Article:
April 11, 2024 - 7:00pm

→ Salman Rushdie returns to the spotlight

It’s been nearly two years since Salman Rushdie was stabbed multiple times at a literary festival in Chautauqua, New York. The author was severely wounded, losing sight in one eye and the use of one of his hands. But now Rushdie appears to be — tentatively — stepping back into the limelight.

On Sunday, 60 Minutes will publish Rushdie’s first TV interview since the attack, in which he talks to journalist Anderson Cooper about his experience. “One of the surgeons who had saved my life said ‘first you were really unlucky and then you were really lucky’,” he commented. Pressed on what the “lucky part was”, Rushdie quoted the doctor as saying that “the man who attacked you had no idea how to kill a man with a knife.” Fortunately, the Midnight’s Children author appears to be as defiant as ever.

→ Latinos want to build a wall

Back in 2016, Donald Trump’s promise to “build a wall” was widely derided by the Left as racist and xenophobic. But new polling on this issue may provide uncomfortable reading for Democrats.

According to a recent poll by Axios, 42% of Latinos said they support building a wall or fence along the entire US–Mexico border — a 12-point jump from December 2021. The poll is another indicator that Trump is building a strong base of Latino voters, with the GOP presidential candidate expected to make further inroads with this group in 2024. Joe Biden, look away.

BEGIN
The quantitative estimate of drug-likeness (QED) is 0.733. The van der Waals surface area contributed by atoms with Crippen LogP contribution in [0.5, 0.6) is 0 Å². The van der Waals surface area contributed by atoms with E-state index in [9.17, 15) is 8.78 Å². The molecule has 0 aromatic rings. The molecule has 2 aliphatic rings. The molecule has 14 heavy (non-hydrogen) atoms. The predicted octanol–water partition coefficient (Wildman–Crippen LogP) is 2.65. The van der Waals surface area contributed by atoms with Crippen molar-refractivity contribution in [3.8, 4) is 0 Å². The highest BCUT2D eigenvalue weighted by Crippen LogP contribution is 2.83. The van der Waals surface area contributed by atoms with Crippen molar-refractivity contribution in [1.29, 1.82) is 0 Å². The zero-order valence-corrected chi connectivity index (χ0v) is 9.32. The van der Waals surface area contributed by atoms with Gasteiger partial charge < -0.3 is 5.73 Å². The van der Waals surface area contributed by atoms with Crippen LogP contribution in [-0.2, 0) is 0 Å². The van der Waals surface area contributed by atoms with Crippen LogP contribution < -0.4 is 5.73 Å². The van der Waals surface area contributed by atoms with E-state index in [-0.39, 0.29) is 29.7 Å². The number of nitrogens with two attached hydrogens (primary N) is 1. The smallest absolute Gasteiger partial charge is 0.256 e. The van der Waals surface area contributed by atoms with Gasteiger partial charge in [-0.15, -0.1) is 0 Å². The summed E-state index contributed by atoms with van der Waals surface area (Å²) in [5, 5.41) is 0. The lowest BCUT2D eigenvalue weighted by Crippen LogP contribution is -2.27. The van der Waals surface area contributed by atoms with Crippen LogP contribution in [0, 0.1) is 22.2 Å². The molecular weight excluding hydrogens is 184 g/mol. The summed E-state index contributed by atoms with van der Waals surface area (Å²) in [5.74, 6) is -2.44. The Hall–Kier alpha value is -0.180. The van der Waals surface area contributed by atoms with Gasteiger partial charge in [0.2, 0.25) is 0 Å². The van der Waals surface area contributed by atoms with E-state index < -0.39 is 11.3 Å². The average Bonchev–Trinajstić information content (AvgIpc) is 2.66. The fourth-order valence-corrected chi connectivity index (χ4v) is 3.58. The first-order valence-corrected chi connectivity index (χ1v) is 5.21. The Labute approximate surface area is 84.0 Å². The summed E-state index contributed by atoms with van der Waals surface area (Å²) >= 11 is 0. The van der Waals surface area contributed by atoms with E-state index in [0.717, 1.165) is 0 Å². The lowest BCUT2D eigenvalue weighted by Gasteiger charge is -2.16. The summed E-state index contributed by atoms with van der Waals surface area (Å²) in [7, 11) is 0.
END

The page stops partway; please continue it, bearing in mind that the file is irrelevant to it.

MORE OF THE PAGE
→ Annie Leibovitz accused of racism

There’s a new theory circulating on X: Annie Leibovitz deliberately takes unflattering photographs of black women. After her recent Vogue shoot with actress Zendaya, various accounts have jumped to suggest that the photographer uses either editing or lighting to make ethnic-minority subjects look bad, in a way that she doesn’t for white public figures.

Examples provided by social media users include Leibovitz’s shots of actresses Viola Davis and Lupita Nyong’o, and gymnast Simone Biles.

But her supporters are biting back. Leibovitz is known for her muted style and bleak lighting, regardless of the subject of her photos. Others are pointing to the debate as culture wars nonsense, saying critics need to venture outside, touch some grass even. Zendaya can’t mind too much: she had no issue sharing the photos on her Instagram account.